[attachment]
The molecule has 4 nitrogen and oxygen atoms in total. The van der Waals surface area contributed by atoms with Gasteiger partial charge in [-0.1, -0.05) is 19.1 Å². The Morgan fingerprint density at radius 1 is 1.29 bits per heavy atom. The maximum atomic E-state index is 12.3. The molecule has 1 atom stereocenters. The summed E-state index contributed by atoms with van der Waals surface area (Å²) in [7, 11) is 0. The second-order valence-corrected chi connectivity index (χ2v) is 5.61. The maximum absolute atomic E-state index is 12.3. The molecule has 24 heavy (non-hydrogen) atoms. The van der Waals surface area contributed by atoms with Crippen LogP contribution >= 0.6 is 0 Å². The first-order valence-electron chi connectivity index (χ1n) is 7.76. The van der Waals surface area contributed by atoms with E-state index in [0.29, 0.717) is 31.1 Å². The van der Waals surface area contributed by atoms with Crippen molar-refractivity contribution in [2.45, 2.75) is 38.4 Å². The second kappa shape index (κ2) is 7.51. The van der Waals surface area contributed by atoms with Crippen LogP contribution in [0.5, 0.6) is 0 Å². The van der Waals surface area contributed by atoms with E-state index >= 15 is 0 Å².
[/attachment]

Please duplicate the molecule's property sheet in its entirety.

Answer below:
The molecule has 4 nitrogen and oxygen atoms in total. The van der Waals surface area contributed by atoms with Gasteiger partial charge in [-0.1, -0.05) is 19.1 Å². The Morgan fingerprint density at radius 1 is 1.29 bits per heavy atom. The maximum atomic E-state index is 12.3. The molecule has 1 atom stereocenters. The summed E-state index contributed by atoms with van der Waals surface area (Å²) in [7, 11) is 0. The second-order valence-corrected chi connectivity index (χ2v) is 5.61. The maximum absolute atomic E-state index is 12.3. The molecule has 24 heavy (non-hydrogen) atoms. The van der Waals surface area contributed by atoms with Crippen LogP contribution >= 0.6 is 0 Å². The first-order valence-electron chi connectivity index (χ1n) is 7.76. The van der Waals surface area contributed by atoms with E-state index in [0.29, 0.717) is 31.1 Å². The van der Waals surface area contributed by atoms with Crippen molar-refractivity contribution in [2.45, 2.75) is 38.4 Å². The second kappa shape index (κ2) is 7.51. The van der Waals surface area contributed by atoms with Crippen LogP contribution in [0.5, 0.6) is 0 Å². The van der Waals surface area contributed by atoms with E-state index >= 15 is 0 Å².